Tea Time: Spring Tea

Finding myself newly married, enduring my first gray Pittsburgh winter, and holed up in a tiny second-floor apartment surrounded by concrete, I decided to invent a family tradition: tea on the first day of spring. I can’t remember what the menu was for that first tea, but I remember spending a good bit of time preparing and then pulling out the teacups for my husband and I to enjoy the feast together.

Over the years our tea has changed. Many years it is now just the children and I who partake as my husband might be busy with work. One year I was too sick to bake anything and I think we had to buy a baked good to enjoy. Two things are now absolute tradition: we use the early spring flowers embroidered tablecloth I found one day in a secondhand shop and we always have strawberries. On the day of spring tea I don’t care that strawberries are out of season and taste like watery styrofoam. They are a harbinger of things to come and that’s what our spring tea is all about.

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2 pounds strawberries
8 oz. cream cheese
1/4 cup confectioner’s sugar
1/2 cup heavy whipping cream
1 tsp. lemon zest (optional)
chocolate to decorate (optional)

Wash strawberries. Cut a tiny bit off the bottom of each berry so it can stand on a plate. Cut the green leaves off the top and, using a strawberry huller or small melon baller, gouge out a bit of the inside of the strawberry.

Soften the cream cheese and beat in an electric mixer until smooth. Add the heavy whipping cream and sugar as well as lemon zest if using. Beat until the cream and cream cheese combine and thicken. Transfer cream cheese mixture to a piping bag and pipe into the strawberries. Refrigerate if not eating immediately. Optionally, you can add a flake of chocolate to the top of each strawberry.


Tea Time: Orange Whole-Wheat Scones

This time of year is when we want something warm and comforting, but also healthy, having just come out of the abundance of the holiday season. Orange Whole-Wheat Scones fit the bill, providing the comfort of a warm scone with the assurance that the whole-wheat and honey are doing your body good, not evil. To make your tea-time even healthier, consider drinking an herbal tea such as Orange Spice, or perhaps some decaf Constant Comment.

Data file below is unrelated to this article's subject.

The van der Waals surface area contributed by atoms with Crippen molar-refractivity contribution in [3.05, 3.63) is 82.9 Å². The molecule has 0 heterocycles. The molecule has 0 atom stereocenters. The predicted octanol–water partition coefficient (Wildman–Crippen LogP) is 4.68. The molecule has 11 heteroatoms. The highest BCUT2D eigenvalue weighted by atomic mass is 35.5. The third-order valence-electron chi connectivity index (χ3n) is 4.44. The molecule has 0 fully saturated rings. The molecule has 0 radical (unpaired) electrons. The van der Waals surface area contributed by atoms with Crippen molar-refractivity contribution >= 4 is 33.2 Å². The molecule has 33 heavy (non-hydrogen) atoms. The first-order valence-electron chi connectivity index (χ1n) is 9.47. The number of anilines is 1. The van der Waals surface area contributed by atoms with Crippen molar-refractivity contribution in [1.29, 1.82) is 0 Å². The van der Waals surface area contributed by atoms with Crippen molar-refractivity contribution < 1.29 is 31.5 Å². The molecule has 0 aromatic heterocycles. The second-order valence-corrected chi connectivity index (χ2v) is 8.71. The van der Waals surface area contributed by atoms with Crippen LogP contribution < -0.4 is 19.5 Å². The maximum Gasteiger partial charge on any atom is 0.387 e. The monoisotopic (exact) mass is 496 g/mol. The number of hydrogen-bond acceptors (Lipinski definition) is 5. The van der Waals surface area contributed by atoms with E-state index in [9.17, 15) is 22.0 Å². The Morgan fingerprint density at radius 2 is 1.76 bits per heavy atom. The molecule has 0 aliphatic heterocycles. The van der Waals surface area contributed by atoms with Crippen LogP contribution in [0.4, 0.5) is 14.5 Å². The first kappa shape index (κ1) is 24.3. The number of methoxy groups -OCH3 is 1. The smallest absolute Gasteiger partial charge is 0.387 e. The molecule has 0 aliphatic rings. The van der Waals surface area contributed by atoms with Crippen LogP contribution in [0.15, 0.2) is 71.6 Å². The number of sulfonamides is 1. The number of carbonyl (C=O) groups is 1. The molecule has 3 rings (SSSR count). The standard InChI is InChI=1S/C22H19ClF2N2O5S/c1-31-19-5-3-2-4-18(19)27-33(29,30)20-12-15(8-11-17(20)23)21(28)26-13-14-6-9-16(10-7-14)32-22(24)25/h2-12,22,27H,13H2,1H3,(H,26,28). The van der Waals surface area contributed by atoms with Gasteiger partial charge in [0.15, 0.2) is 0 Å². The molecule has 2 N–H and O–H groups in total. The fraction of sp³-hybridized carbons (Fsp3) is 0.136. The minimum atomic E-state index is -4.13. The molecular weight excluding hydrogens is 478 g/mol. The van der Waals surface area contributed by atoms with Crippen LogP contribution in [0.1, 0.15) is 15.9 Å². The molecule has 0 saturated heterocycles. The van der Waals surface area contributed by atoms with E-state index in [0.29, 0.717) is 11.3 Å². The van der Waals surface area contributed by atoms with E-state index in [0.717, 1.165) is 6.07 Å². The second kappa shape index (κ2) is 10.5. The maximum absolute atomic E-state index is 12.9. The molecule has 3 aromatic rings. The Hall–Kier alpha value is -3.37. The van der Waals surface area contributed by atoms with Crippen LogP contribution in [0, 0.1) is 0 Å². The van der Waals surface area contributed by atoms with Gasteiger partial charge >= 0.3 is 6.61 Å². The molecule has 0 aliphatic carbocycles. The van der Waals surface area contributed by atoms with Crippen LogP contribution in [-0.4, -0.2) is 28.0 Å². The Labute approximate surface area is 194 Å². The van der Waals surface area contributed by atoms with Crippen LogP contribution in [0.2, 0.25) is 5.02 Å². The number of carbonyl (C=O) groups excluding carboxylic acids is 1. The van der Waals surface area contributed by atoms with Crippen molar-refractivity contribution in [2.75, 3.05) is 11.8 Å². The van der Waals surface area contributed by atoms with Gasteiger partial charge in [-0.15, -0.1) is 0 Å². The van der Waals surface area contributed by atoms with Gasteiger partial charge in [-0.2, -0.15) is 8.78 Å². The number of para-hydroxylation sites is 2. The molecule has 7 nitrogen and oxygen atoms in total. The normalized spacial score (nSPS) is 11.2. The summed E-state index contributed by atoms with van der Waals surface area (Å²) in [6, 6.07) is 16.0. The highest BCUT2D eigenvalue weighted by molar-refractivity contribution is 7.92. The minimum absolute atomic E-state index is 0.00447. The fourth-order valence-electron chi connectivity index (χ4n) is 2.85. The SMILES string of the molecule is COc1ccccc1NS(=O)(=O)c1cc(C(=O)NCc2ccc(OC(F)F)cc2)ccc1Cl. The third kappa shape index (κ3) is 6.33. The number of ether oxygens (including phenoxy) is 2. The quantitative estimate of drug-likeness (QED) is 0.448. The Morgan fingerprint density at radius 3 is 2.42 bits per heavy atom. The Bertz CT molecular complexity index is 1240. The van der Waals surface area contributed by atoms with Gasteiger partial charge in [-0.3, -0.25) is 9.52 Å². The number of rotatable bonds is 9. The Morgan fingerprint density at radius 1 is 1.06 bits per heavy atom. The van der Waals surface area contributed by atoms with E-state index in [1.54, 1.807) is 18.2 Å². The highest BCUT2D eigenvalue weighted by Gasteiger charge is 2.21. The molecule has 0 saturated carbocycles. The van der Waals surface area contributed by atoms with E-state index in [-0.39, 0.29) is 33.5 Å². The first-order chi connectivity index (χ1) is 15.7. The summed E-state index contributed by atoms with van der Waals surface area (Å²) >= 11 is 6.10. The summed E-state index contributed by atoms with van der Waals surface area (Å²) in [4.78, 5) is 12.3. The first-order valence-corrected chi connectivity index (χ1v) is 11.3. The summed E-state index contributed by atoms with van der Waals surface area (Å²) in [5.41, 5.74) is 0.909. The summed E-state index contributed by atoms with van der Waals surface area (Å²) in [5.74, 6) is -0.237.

(originally from The Kitchen of Two Sisters)

2 ½ c. whole wheat pastry flour (preferrably ground fresh, but store-bought whole-wheat flour will do)
1 Tbsp. baking powder
½ tsp. salt
½ c. butter
2 Tbsp. honey (or try agave nectar)
¼ c. orange juice
2 tsp. grated orange rind
¼ c. milk

Preheat oven to 400F. Sift together dry ingredients. Cut in butter and rub in with fingers until mixture resembles coarse crumbs. Combine wet ingredients and add to flour mixture, mixing lightly to combine. If dough feels too wet, add just a bit more flour. Knead dough lightly and pat out on a flat surface. Cut rounds or triangles.

Bake at 400 for about 15 minutes.

Makes 12.

Entertaining 101: Holiday Tea

I love a good tea party! Whether it is impromptu with my children with only cups of tea and toast, or planned a few days in advance with a friend or two, or a big, fancy affair with lots of people and a buffet full of tea foods. Christmas is a perfect time to bring out the teacups and sit down with someone special to drink in a few moments of the passing season.

So many of the holiday foods are well-suited for a tea party: cookies, cheese ball and crackers, chocolate truffles, muffins, cranberry-orange tea loaf, squares of gingerbread, chicken salad sandwiches with dried cranberries, cut pineapple sprinkled with lime zest, homemade candies or chocolate dipped pretzels, etc.  Holiday teas abound too. Think Gingerbread, Earl Grey, Orange Spice, Constant Comment (which now comes in decaf!!!), Chai, Sugar Cookie, or Candy Cane Lane.

Several recipes that I particularly like around the holidays are Gingerbread Muffins, Cranberry Bread, and Scottish Shortbread. Every year I watched my mother make her ritual batch of shortbread, using the handwritten recipe card from her grandmother who had immigrated from Scotland. It is simple but rich and is a perfect accompaniment to tea.